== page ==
South should support students during the transition back to in-person learning


Photo courtesy of Memotext

Ivette Dimitrova, Columnist

Rolling out of bed and hopping onto a Zoom class is completely different to waking up early in the morning and going to class at school. A handful of students at South have been feeling disorientated, agitated, discontented, and gloomy in this new environment. However, experiencing all of those feelings isn’t something that should be swept under the rug. Instead, it should be brought up in conversations and attended to immediately.  

During the Covid-19 pandemic, it’s been vital to keep physical distance between people that don’t live together. Schools, on the other hand, enforced wearing a mask on at all times. Facial expressions are crucial to help communicate feelings and supply reassurance, so being around masked faces can augment feelings of uncertainty. Students attending classes might feel eerie and overwhelmed from seeing all the changes set in place. This may cause a growing sensation in some students to believe that they don’t belong there anymore. Furthermore, students can find it uneasy to get acquainted with others because of the risk of getting Covid-19 and infecting their families. While some students are generally flexible and may adapt to any given situation, the precautions South has taken to guard students’ health may make transitions to new situations and meeting new people harder.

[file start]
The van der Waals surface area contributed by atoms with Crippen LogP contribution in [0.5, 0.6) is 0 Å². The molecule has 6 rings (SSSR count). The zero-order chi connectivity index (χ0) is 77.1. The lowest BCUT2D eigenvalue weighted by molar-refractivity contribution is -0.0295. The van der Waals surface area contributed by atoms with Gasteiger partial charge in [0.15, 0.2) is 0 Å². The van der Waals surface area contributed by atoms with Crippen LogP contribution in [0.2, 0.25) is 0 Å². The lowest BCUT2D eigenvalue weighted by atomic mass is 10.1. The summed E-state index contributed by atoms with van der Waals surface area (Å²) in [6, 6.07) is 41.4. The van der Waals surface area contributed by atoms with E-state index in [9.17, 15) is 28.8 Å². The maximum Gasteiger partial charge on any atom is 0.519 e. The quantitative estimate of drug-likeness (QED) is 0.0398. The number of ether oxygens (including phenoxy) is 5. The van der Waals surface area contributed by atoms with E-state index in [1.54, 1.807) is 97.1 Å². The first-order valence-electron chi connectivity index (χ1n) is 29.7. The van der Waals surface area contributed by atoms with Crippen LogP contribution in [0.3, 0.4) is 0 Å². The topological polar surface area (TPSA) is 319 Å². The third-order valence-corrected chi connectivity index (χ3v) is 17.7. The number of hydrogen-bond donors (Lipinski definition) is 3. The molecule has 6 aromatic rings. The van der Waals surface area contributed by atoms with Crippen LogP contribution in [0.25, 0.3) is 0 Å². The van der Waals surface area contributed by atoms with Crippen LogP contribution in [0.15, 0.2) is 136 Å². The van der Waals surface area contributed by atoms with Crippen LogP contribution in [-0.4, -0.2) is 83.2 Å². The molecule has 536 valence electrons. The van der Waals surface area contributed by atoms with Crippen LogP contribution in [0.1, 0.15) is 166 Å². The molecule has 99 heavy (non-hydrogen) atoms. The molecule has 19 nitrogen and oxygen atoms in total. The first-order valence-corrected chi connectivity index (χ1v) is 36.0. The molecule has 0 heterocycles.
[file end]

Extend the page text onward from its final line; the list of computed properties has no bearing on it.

In addition, the Covid-19 pandemic has increased stress, fear, and worry for several families. Trouble with sickness, finances, isolation, coping with grief from loss, or having less outside help has made parenting more than stressful. Many families have reported sensing an increase to anxiety and acting out in their kids’ behavior. Research conducted from the University of Minnesota, has concluded that depression and anxiety rates have gone up 25.2% and 20.5%, since the start of the pandemic. Schools shouldn’t neglect this. 

Alternatively, they should assist students that are going through these issues. Schools can aid students and their families by promoting social and emotional learning. Making the transition from home to school may especially be wearying for students with developmental, behavioral, or emotional problems, too. So, going to school two or three times a week can be a start to providing guidance for them with the new school year. Parents, teachers, and organizations can help students succeed during this transition, make strong connections, and establish new routines. Organizations like the Illinois State Board of Education and the Illinois Department of Public Health can be of great use to students if they ever feel the need to reach out. With all that said, students with the right support can adjust to their new circumstances easier, make new friends, learn new things, and thrive.